The Ontario Court of Justice has ruled that an advisor who sold interest-bearing promissory notes to clients while he was banned from being a securities registrant did not violate provincial legislation.
In a ruling delivered on August 31 and released last week, Justice Joseph Kenkel dismissed charges against Daniel Tiffin, a financial advisor who is currently licensed to sell life insurance and insurance-based investments through his company Tiffin Financial Corporation (TFC).
After Tiffin issued 14 interest-bearing promissory notes to investment clients with a total value of $700,000, the Ontario Securities Commission (OSC) charged him with violating the provincial Securities Act, claiming he was trading in securities without being registered, without filing a prospectus, and did so while he was prohibited from working in the securities industry.
An American case from 1990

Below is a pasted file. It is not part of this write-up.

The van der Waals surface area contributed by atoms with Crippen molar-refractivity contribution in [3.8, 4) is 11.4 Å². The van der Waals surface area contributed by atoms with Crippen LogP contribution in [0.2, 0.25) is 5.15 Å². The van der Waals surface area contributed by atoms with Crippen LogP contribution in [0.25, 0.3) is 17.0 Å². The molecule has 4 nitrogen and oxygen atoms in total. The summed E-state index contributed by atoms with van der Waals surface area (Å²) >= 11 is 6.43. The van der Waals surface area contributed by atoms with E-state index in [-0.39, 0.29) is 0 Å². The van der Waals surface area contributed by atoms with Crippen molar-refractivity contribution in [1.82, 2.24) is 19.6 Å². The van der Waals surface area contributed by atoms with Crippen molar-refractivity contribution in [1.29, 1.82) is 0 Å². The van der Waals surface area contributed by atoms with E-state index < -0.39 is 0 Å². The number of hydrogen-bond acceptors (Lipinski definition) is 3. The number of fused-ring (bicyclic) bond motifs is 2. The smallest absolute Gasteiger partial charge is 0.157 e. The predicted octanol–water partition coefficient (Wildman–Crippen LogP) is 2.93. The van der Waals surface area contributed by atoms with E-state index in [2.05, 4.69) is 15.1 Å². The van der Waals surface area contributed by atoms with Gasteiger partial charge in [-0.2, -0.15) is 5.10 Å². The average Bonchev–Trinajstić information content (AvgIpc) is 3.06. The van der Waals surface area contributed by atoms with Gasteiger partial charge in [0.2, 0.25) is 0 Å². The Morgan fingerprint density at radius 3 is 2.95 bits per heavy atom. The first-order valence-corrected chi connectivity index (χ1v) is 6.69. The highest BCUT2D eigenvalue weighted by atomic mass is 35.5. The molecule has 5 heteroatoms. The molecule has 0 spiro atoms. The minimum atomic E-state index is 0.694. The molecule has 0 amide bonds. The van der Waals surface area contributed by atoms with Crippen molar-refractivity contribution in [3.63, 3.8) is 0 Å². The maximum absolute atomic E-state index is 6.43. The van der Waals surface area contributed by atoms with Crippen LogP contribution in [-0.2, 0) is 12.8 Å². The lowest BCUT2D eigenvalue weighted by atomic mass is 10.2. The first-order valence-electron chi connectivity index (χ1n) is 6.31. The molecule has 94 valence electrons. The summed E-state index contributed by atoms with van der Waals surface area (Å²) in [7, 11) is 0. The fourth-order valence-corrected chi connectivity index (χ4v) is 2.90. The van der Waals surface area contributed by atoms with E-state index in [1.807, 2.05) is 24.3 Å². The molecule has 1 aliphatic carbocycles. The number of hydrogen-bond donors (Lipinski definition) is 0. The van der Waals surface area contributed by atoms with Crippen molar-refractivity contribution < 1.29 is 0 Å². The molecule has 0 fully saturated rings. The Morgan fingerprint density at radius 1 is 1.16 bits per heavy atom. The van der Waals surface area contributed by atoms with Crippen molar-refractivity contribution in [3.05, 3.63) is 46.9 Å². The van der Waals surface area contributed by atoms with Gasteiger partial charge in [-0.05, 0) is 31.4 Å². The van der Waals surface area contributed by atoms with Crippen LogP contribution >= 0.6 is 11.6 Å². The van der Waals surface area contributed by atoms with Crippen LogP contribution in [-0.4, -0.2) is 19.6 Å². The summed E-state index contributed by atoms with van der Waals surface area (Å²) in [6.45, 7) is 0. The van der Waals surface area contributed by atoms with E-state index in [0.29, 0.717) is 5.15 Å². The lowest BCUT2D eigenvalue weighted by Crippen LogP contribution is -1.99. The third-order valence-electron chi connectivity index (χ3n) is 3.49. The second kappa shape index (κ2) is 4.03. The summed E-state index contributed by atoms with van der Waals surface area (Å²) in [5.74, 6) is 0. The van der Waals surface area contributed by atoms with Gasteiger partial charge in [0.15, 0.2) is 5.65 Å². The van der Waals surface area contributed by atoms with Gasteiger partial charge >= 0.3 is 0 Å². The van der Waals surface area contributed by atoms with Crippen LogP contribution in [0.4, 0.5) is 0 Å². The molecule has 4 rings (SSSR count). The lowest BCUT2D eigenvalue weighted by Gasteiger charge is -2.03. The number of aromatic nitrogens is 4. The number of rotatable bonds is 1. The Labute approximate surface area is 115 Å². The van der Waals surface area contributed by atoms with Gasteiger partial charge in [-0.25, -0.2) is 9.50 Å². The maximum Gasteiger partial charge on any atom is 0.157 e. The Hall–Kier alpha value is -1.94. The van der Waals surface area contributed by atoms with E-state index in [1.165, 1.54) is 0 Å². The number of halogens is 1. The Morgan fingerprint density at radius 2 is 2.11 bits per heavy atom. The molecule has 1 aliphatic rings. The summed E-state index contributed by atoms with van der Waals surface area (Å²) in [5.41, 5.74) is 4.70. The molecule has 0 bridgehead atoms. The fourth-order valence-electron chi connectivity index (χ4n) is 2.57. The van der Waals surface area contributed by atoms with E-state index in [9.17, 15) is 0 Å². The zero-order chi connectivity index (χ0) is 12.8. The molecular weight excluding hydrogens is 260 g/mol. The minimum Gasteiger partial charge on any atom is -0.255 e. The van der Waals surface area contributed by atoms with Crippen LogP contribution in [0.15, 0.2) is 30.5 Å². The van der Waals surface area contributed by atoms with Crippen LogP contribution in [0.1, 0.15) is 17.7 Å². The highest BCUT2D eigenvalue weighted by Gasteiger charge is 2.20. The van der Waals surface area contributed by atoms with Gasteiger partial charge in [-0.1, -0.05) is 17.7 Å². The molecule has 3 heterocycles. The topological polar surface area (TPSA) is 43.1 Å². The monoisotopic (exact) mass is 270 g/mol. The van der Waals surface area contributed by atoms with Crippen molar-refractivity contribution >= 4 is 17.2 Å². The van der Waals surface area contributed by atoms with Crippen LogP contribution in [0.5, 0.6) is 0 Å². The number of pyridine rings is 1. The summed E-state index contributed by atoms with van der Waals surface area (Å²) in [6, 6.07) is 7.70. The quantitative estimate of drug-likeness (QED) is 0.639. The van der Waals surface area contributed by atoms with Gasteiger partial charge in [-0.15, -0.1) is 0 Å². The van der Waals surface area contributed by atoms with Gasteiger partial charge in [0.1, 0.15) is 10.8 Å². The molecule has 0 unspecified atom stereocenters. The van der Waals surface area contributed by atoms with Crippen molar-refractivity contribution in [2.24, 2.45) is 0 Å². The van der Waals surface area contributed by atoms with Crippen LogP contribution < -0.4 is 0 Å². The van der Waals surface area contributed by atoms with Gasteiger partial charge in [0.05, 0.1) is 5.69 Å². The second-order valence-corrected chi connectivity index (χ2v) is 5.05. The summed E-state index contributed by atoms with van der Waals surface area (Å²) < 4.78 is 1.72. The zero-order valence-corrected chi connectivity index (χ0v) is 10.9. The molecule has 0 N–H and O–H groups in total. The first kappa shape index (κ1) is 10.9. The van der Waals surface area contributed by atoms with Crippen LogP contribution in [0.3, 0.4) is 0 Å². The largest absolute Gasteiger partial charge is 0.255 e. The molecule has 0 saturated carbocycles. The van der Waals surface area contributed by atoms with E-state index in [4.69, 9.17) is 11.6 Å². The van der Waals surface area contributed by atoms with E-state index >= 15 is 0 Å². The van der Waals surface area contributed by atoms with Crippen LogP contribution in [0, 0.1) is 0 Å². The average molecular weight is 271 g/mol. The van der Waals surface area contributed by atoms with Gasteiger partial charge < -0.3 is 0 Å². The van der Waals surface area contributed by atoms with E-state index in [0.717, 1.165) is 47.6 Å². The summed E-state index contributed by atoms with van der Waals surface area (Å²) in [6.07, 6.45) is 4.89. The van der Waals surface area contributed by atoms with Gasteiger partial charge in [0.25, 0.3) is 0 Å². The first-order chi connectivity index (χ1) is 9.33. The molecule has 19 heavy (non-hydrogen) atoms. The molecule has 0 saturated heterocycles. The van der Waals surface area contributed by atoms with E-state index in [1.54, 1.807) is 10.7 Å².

In reaching his decision, Justice Kenkel had to determine whether the TFC notes could be said to constitute a security. In particular, he relied on Reves v. Ernst & Young, an American case from 1990 which set out four points to consider:
- Whether the borrower’s motivation is to raise money for general business use and whether the lender’s motivation is to make a profit.
- Whether the borrower’s plan of distribution of the note resembles “common trading for speculation or investment”.
- Whether the investing public reasonably expects that the note is a security.
- Whether there is a regulatory scheme that protects the investor other than securities laws.
Ultimately, Kenkel found that the TFC notes did not meet the overall statutory definition of a security.
An administrative penalty of $25,000
"An examination of the four Reves factors shows that the TFC notes are similar to notes secured by a lien on a small business or its assets, one of the ‘family’ of recognized non-security notes in Reves," reads the decision. "Neither the statutory goals in s.1.1 of the Act nor the circumstances of the particular transactions require that these promissory note loan agreements be regulated as securities."
In the contretemps Tiffin had with the OSC in 2014, he was ordered to pay an administrative penalty of $25,000, disgorge $517,000, and pay $15,000 in costs for his part in the Rezwealth illegal distribution case. He was also banned from acting as a registrant, as an investment fund manager, or as a promoter for five years.